The hike starts from the Nant-y-coy Mill and takes you on the right side of the valley north-westerly. The first part worth seeing is the valley in about mid-way into the hike – around the farm at North Hill. The path after that is a bit different from the one mentioned in the book as the Pembrokeshire County Council approved some modifications to the public path. These were made in September 2008. It now takes you round the farm to the left and then joins the original route at the top of the hill – the Great Treffgarne Mountain. That is the most spectacular part with great views in all directions. There are also these peculiar stones dotted on the top of the hill, each some way from another.

After that the path became very unpleasant as one farmer completely ignored the fact there is a path there. It was changed to a mud-bath instead of a field. At one moment, thinking I was stepping onto a reasonably solid mixture of mud and cow poo, I instead stepped into something much more liquid-like making my foot sink way beyond ankle deep. My left foot got completely soaked and my right one didn’t fare much better. Grrrrrrrr!!! I thought the farmers were supposed to be more considerate about the public paths – in fact it seemed that in that area the farmers trash the paths to discourage hikers from using them.

I was later told they have no such obligations and the paths are of secondary importance to their ownership of the land the path is on. I feel a bit nostalgic for the days in Yugoslavia (Slovenia) where a lot of land was nationalised for the common good.

Hmmm, gives me ideas 😉

The Queen to visit Slovenia

I was very surprised to hear that the British Queen Elisabeth II. is to visit Slovenia soon.

Buckingham Palace press releases



26 June 2008


The Queen and The Duke of Edinburgh will pay State Visits to: Slovenia, at the invitation of President Dr Danilo Tuerk; and Slovakia, at the invitation of President Ivan Gasparovic, during this Autumn.

This will be the first visit by The Queen and The Duke of Edinburgh to both Slovenia and Slovakia.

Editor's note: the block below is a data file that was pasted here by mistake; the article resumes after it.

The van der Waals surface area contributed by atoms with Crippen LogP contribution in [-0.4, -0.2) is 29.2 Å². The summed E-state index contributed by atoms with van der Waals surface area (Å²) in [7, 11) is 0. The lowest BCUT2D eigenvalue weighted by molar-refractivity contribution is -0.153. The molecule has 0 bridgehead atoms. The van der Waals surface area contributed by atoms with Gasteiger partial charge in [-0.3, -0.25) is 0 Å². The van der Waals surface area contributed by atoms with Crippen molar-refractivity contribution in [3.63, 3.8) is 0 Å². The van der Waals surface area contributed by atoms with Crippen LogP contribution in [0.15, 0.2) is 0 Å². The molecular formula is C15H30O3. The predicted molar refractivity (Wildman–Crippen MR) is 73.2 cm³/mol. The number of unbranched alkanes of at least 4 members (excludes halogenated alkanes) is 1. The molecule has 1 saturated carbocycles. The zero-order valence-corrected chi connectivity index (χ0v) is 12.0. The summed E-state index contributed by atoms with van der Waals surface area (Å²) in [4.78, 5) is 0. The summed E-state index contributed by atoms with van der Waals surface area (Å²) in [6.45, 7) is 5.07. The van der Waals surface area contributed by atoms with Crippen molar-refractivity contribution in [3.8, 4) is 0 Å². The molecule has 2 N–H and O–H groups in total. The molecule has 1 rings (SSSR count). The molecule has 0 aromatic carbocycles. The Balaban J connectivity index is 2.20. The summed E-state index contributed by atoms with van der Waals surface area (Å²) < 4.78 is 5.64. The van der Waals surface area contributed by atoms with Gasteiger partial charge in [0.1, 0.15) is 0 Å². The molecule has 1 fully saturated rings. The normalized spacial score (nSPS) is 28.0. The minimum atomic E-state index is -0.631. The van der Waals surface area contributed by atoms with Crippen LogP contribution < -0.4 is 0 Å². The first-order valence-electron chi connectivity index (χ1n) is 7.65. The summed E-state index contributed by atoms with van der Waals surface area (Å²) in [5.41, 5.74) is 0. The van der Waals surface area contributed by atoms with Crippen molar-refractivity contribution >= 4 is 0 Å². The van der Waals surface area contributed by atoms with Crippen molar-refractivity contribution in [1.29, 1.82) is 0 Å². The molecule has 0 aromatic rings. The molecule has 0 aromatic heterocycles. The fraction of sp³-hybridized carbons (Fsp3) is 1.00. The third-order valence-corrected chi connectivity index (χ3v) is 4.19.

The links in the press release were added by myself and are not part of the original press release.

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Slovenia, November 2007

Although this time I flew instead of drove to Lubljana it still seemed like it took ages, well in fact from the minute I set of from Johnston it was 8.45 AM and it was 8,45 PM when I arrived in Ljubljana, well Gradišče, to be more precise. So it took 12 hours to get here.
There were quite a few traffic jams to deal with and the morning rush hour in Haverfordwest added at least half hour to my journey. The other big delay was on the M25 (duhh).
Then the plane was delayed as there was something wrong with one of the fron wheels and it had to be replaced.
The weather here is a bit colder than in Pembrokeshire and not snowy as it was predicted. Weather aside I realy look forward to meet some of my friends here, especially those I didn’t get to see the last time I was here, in September.

No smoking, please

The No Smoking sign, designed by one of the me...I see that Slovenia is quite behind the smoking ban that is in the process of being inforced across the EU. I arrived in Wales on the 7th of April and that was the weekend, when the ban started here. There was no big deal, however we will see what will happen in a few months time when the temperature drops. The ban was enforced just before the summer and it was followed by a very warm period. Many smokers took refuge in having a smoke outside bars and pubs. The ban was first imposed in Scotland a couple of weeks earlier and much later in England in August 2007.

Since the ban I have had the privilege to visit a pub and not come out stinking as an ashtray. And what I saw on the Slovene TV Dnevnik today was absolutely absurd, having a smoking evening with everybody lighting up and above all the ventilation was turned off. Mad!